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Investors wiped out about $20 billion worth of market capitalization of publicly held online travel companies since Expedia, Priceline, TripAdvisor, and Trivago posted their third quarter earnings results in the past few weeks.
The selloff was sector-specific to the online travel companies, with hotels, airlines, cruise companies, and other travel and non-travel companies not seeing the same drops.
Investment analysts have issued a flurry of reports in response. Most cited uncertainty about how to forecast the pace of revenue growth at the companies and how to model the trajectory of the rising costs it will take those companies to maintain that growth. A few noted that the new CEOs who have taken over Priceline and Expedia this year are untested in the top role, adding to investor uncertainty.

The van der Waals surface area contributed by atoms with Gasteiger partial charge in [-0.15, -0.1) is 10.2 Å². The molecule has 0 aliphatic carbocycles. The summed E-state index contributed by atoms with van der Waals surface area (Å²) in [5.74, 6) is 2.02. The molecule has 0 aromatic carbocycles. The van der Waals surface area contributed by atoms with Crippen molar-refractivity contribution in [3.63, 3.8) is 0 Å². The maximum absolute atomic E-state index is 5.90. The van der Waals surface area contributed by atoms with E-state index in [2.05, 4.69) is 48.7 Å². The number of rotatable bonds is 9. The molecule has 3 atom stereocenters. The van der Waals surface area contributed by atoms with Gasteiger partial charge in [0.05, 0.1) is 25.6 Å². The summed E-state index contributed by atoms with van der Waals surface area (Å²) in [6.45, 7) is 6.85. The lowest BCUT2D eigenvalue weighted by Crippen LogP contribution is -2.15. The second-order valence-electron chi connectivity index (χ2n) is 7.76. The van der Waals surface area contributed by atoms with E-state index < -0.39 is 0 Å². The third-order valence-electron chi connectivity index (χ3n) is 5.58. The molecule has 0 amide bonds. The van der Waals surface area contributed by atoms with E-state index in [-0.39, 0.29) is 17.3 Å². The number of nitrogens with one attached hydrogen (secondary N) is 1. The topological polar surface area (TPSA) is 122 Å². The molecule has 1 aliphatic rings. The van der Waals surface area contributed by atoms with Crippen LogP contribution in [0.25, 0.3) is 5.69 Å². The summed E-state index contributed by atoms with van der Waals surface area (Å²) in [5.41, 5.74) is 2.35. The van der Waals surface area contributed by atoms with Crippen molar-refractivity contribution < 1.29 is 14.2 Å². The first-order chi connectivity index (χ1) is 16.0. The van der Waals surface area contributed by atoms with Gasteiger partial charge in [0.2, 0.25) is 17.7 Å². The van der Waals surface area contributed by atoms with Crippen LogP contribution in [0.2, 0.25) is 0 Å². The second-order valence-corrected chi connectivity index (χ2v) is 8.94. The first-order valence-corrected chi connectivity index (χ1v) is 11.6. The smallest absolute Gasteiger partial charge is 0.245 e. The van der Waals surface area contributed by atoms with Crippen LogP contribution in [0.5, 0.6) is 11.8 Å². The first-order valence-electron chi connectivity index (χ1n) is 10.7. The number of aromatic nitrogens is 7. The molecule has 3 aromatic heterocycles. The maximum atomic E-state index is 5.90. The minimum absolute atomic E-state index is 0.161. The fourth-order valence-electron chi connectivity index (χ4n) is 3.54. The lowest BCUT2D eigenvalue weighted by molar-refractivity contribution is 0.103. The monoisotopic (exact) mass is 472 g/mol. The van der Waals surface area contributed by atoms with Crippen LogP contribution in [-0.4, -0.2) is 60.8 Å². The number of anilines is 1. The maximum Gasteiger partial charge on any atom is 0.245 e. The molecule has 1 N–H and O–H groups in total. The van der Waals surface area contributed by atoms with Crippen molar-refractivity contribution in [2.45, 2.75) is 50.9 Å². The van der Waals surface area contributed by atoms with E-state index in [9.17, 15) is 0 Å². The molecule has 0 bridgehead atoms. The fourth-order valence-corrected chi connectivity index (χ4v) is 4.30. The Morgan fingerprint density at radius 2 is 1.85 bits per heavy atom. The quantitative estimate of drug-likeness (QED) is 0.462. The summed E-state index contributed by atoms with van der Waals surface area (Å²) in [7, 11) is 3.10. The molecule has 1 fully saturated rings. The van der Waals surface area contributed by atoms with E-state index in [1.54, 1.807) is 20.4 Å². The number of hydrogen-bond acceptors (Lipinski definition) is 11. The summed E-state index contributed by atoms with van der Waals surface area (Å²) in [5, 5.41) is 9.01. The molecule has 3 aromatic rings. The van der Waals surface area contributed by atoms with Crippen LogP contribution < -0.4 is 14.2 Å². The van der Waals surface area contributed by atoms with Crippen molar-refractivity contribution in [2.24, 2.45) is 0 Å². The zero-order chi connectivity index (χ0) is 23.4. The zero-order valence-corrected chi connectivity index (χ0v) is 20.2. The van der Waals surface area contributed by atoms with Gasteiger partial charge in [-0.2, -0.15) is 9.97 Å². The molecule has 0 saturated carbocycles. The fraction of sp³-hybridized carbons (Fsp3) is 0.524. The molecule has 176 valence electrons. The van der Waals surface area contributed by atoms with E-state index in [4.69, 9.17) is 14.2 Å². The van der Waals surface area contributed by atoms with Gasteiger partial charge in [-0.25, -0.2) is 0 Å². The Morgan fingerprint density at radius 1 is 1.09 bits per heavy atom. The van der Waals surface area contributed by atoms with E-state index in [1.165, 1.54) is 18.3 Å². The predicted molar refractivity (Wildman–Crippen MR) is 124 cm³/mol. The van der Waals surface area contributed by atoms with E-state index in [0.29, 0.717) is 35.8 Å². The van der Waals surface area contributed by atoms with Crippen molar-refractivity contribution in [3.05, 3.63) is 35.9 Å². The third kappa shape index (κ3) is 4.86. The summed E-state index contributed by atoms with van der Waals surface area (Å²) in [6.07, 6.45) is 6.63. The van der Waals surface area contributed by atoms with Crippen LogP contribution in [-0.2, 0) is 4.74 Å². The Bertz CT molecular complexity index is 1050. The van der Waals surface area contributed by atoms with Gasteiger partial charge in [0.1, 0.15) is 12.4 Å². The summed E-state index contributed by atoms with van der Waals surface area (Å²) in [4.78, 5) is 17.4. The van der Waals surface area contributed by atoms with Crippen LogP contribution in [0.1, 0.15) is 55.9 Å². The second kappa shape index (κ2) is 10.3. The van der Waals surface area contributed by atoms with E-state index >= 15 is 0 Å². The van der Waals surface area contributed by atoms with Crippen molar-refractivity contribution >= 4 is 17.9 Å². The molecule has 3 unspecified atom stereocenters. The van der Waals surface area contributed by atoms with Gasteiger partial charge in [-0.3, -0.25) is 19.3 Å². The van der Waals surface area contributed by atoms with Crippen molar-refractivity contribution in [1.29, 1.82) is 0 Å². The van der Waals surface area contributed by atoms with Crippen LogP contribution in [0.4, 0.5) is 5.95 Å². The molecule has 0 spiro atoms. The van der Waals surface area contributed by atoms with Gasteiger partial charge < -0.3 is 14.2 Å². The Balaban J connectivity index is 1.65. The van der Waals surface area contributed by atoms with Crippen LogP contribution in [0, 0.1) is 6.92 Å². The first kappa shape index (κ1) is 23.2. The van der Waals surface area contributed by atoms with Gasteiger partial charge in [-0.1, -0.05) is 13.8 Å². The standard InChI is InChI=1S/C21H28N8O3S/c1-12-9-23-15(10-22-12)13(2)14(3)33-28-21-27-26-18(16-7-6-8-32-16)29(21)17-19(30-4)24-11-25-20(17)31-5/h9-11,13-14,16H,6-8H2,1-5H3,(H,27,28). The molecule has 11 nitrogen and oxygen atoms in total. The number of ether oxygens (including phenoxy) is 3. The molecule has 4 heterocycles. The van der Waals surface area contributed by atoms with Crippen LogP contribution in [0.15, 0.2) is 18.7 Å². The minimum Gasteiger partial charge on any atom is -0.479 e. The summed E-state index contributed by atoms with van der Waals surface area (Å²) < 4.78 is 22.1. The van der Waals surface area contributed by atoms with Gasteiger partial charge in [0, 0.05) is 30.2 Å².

Was the crash in share prices an investor over-reaction as company executives claim? Or has the sector hit the doldrums and seen the wind taken out of its sails?
The established online travel giants may have a “new normal” of a lowered pace of growth over the next few quarters, according to a panel of investment analysts speaking on-stage at the Phocuswright Conference in Florida this week.
Rachael Rothman, senior analyst, gaming, lodging, and leisure at Susquehanna Financial Group, said the travel companies couldn’t legitimately blame their woes on a fall-off in demand for hotels, their biggest and most profitable product. The major hotel chains reported strong consumer demand for rooms in the third quarter, partly thanks to the strength of direct booking campaigns such as Hilton’s “Stop Clicking Around.”